© The Financial Times Ltd 2015 FT and 'Financial Times' are trademarks of The Financial Times Ltd.
March 3, 2013 11:51 pm
US doctors have announced the first documented case of a child being cured of HIV infection.
Deborah Persaud, of Johns Hopkins University in Baltimore, described the landmark finding to the Conference on Retroviruses and Opportunistic Infections in Atlanta on Sunday.
A two-year-old child in Mississippi, whose name and sex were not disclosed, was diagnosed with HIV at birth and immediately put on a cocktail of three antiviral drugs.
The child stopped taking antiretroviral medication at 18 months. At 23 months, after taking no drugs for five months, a series of tests showed that the child was not carrying any detectable HIV.
Rowena Johnston, director of research at amfAR, the Foundation for Aids Research, said: “The child’s paediatrician in Mississippi was aware of the work we were doing and quickly notified our team as soon as this young patient’s case came to her attention.”
The only other documented case of an HIV cure to date remains that of Timothy Ray Brown, the so-called “Berlin patient”. In 2006, while being treated for HIV, Mr Brown was diagnosed with leukaemia. His doctors wiped out his own immune system and gave him a stem cell transplant from a donor who carried a rare genetic mutation conferring immunity to HIV infection.
Following the transplant Mr Brown, who is in his 40s, was able to stop treatment without experiencing a return of his HIV infection. He reportedly remains free of infection.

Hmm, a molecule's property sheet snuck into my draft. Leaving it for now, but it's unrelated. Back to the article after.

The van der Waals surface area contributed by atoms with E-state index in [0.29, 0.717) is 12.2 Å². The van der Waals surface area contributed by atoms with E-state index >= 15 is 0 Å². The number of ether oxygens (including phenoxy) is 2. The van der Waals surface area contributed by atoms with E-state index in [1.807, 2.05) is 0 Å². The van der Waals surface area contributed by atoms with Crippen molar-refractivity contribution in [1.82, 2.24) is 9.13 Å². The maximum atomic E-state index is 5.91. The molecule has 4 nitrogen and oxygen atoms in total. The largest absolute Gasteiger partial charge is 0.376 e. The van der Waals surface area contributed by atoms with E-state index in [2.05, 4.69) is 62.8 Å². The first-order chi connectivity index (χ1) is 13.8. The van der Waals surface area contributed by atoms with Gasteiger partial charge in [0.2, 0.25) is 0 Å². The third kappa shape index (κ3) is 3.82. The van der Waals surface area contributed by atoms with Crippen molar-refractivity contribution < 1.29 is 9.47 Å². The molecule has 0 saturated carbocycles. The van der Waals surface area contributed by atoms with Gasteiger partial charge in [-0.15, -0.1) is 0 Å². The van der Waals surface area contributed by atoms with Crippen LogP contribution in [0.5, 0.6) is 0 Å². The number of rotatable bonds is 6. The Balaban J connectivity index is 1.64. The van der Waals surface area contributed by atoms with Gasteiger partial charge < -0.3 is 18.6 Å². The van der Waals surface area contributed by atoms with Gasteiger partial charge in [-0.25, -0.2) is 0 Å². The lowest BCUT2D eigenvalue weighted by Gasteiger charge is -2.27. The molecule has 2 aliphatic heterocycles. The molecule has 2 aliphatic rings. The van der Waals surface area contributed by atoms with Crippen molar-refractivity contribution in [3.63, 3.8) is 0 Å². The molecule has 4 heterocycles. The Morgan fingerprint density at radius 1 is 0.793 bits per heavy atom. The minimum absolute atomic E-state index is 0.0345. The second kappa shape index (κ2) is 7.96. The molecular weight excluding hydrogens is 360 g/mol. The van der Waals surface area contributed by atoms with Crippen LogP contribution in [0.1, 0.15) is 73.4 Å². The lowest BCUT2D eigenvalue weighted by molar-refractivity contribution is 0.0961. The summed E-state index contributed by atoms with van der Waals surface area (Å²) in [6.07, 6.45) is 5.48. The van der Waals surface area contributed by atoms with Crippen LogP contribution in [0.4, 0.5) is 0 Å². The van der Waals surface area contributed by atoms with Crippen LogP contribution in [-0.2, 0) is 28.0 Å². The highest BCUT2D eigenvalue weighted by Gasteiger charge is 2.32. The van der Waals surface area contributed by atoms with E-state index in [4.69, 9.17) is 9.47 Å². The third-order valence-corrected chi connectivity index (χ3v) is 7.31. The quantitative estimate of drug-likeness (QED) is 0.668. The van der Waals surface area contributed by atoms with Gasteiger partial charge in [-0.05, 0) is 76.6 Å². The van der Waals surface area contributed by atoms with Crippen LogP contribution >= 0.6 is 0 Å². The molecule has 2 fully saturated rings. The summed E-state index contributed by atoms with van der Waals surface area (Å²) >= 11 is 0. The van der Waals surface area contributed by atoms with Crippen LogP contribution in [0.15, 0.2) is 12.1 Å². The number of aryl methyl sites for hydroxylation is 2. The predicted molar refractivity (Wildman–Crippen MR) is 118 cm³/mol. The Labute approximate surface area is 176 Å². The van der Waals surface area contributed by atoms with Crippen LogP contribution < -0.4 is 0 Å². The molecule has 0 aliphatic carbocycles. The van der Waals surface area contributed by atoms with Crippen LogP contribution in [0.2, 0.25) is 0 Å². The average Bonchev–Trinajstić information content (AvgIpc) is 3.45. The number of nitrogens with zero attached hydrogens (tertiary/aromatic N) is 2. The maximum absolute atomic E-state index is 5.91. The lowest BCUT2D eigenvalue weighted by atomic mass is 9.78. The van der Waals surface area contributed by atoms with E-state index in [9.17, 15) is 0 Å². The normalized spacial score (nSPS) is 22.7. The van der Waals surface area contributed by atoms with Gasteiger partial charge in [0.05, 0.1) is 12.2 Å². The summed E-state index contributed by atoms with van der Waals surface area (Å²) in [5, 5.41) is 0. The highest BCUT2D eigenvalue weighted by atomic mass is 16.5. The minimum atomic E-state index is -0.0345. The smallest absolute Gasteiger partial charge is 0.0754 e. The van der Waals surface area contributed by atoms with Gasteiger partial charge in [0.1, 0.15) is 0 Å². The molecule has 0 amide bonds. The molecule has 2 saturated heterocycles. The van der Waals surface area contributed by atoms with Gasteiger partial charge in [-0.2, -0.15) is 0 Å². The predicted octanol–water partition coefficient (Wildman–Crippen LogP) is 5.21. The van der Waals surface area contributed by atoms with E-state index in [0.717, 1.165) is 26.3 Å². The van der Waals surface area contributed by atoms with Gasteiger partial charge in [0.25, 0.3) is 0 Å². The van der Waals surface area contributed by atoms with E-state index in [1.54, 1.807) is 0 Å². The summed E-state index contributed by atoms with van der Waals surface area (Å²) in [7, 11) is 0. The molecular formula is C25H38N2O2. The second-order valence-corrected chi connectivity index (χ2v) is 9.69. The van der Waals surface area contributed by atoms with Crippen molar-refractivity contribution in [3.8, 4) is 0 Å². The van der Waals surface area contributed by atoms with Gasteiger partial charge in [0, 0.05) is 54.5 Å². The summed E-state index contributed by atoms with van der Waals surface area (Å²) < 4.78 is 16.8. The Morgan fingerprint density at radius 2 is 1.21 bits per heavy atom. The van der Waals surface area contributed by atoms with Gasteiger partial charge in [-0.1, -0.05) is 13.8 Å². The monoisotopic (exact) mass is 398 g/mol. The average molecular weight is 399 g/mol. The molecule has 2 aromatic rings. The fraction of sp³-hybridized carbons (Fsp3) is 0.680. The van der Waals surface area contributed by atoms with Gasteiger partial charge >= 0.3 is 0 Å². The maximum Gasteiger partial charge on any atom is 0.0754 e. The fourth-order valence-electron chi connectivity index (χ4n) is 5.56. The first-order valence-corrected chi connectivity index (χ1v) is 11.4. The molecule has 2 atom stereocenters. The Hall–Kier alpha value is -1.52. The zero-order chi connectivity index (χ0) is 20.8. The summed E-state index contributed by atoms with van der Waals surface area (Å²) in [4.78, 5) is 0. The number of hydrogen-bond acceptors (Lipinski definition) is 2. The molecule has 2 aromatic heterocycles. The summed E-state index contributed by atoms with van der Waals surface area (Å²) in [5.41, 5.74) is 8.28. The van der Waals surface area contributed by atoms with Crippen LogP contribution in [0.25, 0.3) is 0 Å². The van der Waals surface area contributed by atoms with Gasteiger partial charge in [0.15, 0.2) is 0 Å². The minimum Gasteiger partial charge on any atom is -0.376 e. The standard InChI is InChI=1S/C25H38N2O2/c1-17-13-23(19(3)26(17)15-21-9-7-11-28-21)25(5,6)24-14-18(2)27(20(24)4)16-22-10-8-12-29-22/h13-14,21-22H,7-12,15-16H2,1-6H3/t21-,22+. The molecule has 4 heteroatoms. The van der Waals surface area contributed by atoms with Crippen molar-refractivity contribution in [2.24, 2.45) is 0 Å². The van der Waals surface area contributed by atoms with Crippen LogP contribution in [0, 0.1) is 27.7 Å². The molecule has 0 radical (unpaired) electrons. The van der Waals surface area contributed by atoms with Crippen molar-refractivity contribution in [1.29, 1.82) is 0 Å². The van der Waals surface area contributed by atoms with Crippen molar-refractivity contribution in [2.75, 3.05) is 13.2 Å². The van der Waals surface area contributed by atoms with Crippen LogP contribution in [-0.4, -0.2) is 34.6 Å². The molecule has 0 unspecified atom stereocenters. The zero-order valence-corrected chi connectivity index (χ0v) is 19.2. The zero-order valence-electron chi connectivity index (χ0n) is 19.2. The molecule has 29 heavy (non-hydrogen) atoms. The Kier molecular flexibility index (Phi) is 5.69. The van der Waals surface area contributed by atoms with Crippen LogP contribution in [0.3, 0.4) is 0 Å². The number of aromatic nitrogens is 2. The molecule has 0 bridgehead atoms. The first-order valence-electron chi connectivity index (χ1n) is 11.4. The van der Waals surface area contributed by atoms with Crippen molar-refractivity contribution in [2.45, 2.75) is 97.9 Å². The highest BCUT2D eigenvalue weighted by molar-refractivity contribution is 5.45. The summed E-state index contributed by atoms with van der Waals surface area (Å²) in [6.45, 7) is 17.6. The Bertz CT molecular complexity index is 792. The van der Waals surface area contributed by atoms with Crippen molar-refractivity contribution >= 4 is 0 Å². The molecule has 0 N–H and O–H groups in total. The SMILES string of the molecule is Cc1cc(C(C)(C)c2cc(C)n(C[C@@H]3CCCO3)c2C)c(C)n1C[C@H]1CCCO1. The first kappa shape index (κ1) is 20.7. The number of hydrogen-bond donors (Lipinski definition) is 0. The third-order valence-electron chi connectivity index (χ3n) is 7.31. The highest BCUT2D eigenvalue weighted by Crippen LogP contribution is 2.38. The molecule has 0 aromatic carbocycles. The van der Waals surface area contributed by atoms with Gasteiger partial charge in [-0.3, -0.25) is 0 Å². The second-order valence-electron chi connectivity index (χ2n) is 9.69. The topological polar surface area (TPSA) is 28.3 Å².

The case caused a sensation because HIV normally embeds itself deeply within the patient’s immune system and is impossible to eradicate, though symptoms of disease can be controlled well with antiviral drugs.
The new report suggests that there may be different ways of removing the virus from HIV-positive people. While Mr Brown underwent a complex, risky and expensive series of procedures, the infant seems to have been cured by a relatively inexpensive course of drugs.
“Given that this cure appears to have been achieved by antiretroviral therapy alone, it is also imperative that we learn more about a newborn’s immune system, how it differs from an adult’s and what factors made it possible for the child to be cured,” said Dr Johnston.
The Mississippi case also underscores the importance of identifying HIV-positive pregnant women, expanding access to treatment regimens than can prevent mother-to-child transmission and of immediately putting infected babies on antiretroviral therapy.
“The case is a startling reminder that a cure for HIV could come in ways we never anticipated and we hope this is the first of many children cured of HIV in the months and years to come,” said Kevin Robert Frost, amfAR chief executive.
Copyright The Financial Times Limited 2015. You may share using our article tools.
Please don't cut articles from FT.com and redistribute by email or post to the web.
Sign up for email briefings to stay up to date on topics you are interested in